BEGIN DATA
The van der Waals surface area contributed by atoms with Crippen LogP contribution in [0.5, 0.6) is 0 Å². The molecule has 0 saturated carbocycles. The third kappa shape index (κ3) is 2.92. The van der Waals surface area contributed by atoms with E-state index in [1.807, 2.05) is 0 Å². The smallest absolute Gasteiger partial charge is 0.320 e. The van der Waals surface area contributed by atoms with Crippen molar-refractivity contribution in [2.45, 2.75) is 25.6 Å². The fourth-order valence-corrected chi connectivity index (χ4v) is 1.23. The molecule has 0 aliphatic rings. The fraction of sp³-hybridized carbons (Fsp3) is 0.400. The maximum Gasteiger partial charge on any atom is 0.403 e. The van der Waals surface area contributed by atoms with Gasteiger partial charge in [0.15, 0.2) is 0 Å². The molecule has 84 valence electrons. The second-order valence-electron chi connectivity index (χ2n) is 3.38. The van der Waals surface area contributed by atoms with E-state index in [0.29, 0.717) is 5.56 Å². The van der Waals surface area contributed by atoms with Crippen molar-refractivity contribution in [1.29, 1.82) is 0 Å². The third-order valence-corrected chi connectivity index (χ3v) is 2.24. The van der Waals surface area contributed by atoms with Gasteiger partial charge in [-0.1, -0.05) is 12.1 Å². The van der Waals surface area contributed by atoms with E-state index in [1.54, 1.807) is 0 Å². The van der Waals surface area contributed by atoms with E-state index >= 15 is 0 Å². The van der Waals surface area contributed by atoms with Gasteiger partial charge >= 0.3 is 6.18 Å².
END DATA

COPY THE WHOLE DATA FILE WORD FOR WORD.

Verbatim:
The van der Waals surface area contributed by atoms with Crippen LogP contribution in [0.5, 0.6) is 0 Å². The molecule has 0 saturated carbocycles. The third kappa shape index (κ3) is 2.92. The van der Waals surface area contributed by atoms with E-state index in [1.807, 2.05) is 0 Å². The smallest absolute Gasteiger partial charge is 0.320 e. The van der Waals surface area contributed by atoms with Crippen molar-refractivity contribution in [2.45, 2.75) is 25.6 Å². The fourth-order valence-corrected chi connectivity index (χ4v) is 1.23. The molecule has 0 aliphatic rings. The fraction of sp³-hybridized carbons (Fsp3) is 0.400. The maximum Gasteiger partial charge on any atom is 0.403 e. The van der Waals surface area contributed by atoms with Gasteiger partial charge in [0.15, 0.2) is 0 Å². The molecule has 84 valence electrons. The second-order valence-electron chi connectivity index (χ2n) is 3.38. The van der Waals surface area contributed by atoms with E-state index in [0.29, 0.717) is 5.56 Å². The van der Waals surface area contributed by atoms with Crippen molar-refractivity contribution in [1.29, 1.82) is 0 Å². The third-order valence-corrected chi connectivity index (χ3v) is 2.24. The van der Waals surface area contributed by atoms with Gasteiger partial charge in [-0.1, -0.05) is 12.1 Å². The van der Waals surface area contributed by atoms with E-state index in [1.54, 1.807) is 0 Å². The van der Waals surface area contributed by atoms with E-state index >= 15 is 0 Å². The van der Waals surface area contributed by atoms with Gasteiger partial charge >= 0.3 is 6.18 Å².